Referring to FIGS. 8, 9, and 10, the following will discuss an image-forming apparatus in which a plurality of electron-emitting devices is arranged according to an embodiment of the present invention. In FIG. 8, reference numeral 81 denotes an electron source substrate, reference numeral 82 denotes X-direction wiring, and reference numeral 83 denotes Y-direction wiring. Reference numeral 84 denotes electron-emitting devices and reference numeral 85 denotes connection.

When a capacity of the device increases because a plurality of the electron-emitting devices 84 is provided, in matrix wiring of FIG. 8, even if a short pulse is applied due to pulse width modulation, a capacity component forms bluntness on a waveform and desired gradation cannot be obtained. Therefore, the present example adopts a configuration in which an interlayer insulating layer is disposed directly beside an electron-emitting member to suppress an increase in capacitivity on a part other than the electron-emitting member.

In FIG. 8, the X-direction wiring 82 is composed of m wires of Dx1, Dx2, . . . , and Dxm and is made of an aluminum wiring material with a thickness of about 1 μm and a width of 300 μm by a scheme such as evaporation. A material, a thickness, and a width of wiring are set as appropriate.

The Y-direction wiring 83 is composed of n wires of Dy1, Dy2, . . . , and Dyn having a thickness of 0.5 μm and a width of 100 μm which are formed in the same manner as the X-direction wiring 82.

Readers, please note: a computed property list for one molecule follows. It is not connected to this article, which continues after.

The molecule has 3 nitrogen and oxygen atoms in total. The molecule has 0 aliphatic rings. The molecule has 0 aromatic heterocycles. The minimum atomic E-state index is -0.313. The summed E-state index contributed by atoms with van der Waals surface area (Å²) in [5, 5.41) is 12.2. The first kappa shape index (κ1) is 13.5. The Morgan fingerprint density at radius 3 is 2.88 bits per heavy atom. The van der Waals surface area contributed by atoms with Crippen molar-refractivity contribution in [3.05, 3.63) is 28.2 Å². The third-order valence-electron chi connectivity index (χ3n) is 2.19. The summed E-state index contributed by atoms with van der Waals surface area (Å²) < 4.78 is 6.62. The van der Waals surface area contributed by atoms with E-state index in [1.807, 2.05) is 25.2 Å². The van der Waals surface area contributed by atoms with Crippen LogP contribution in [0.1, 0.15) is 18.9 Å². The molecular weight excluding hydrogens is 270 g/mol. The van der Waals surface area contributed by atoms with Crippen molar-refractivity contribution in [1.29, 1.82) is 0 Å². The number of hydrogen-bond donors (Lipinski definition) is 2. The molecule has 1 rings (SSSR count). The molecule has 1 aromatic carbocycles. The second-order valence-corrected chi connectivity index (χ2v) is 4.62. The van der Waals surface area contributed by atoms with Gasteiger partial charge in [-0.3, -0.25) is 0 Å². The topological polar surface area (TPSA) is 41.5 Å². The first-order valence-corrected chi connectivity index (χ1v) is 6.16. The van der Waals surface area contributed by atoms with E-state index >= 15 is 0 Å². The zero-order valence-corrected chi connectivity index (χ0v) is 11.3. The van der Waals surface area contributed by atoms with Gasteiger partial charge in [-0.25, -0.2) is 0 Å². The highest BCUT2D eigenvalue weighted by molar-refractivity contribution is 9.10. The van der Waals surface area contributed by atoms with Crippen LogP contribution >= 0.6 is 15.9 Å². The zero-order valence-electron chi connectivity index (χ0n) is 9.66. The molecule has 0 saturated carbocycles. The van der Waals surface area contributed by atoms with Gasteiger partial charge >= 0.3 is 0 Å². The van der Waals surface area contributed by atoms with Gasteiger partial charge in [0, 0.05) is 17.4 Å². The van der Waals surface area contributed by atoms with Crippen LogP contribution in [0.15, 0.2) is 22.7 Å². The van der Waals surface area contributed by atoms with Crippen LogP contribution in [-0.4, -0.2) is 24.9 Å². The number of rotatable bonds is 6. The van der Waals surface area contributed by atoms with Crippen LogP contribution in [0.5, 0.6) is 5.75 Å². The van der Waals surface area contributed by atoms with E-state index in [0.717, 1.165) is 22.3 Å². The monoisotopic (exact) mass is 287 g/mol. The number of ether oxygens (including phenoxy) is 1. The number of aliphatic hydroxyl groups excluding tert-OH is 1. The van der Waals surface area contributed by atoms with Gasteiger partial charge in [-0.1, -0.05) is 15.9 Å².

Between the X-direction wiring 82 having m wires and the Y-direction wiring 83 having n wires, an interlayer insulting film (not shown) is provided to electrically insulate the wiring (m and n are both positive integers).

The interlayer insulating film (not shown) is made of a material such as SiO2, which is formed with a thickness of about 0.8 μm by a scheme such as sputtering scheme. The interlayer insulating film is formed entirely or partially on the electron source substrate 81 having the X-direction wiring 82 formed thereon with a predetermined pattern. Particularly a film thickness is determined to be resistant to a potential difference on the intersection of the X-direction wiring 82 and the Y-direction wiring 83. In the present example, a thickness of the interlayer insulating film is determined such that each device has a device capacity of 1 pF or lower and a device resistance of 30 V.

The X-direction wiring 82 and the Y-direction wiring 83 are each drawn as external terminals.

A pair of electrodes (not shown) constituting the electron-emitting device 84 is electrically connected to the m wires of the X-direction wiring 82 and the n wires of the Y-direction wiring 83 via the connection 85 made of a material such as conductive metal.

Scanning signal applying means (not shown), which applies a scanning signal for selecting a row of the electron-emitting devices 84 arranged in X direction, is connected to X-direction wiring 82. Meanwhile, modulating signal generating means (not shown) for modulating each column of electron-emitting devices 84 in response to an input signal is connected to the Y-direction wiring 83. A driving voltage applied to each of the electron-emitting devices is supplied as a difference voltage between a scanning signal and a modulating signal. The difference voltage is applied to the device.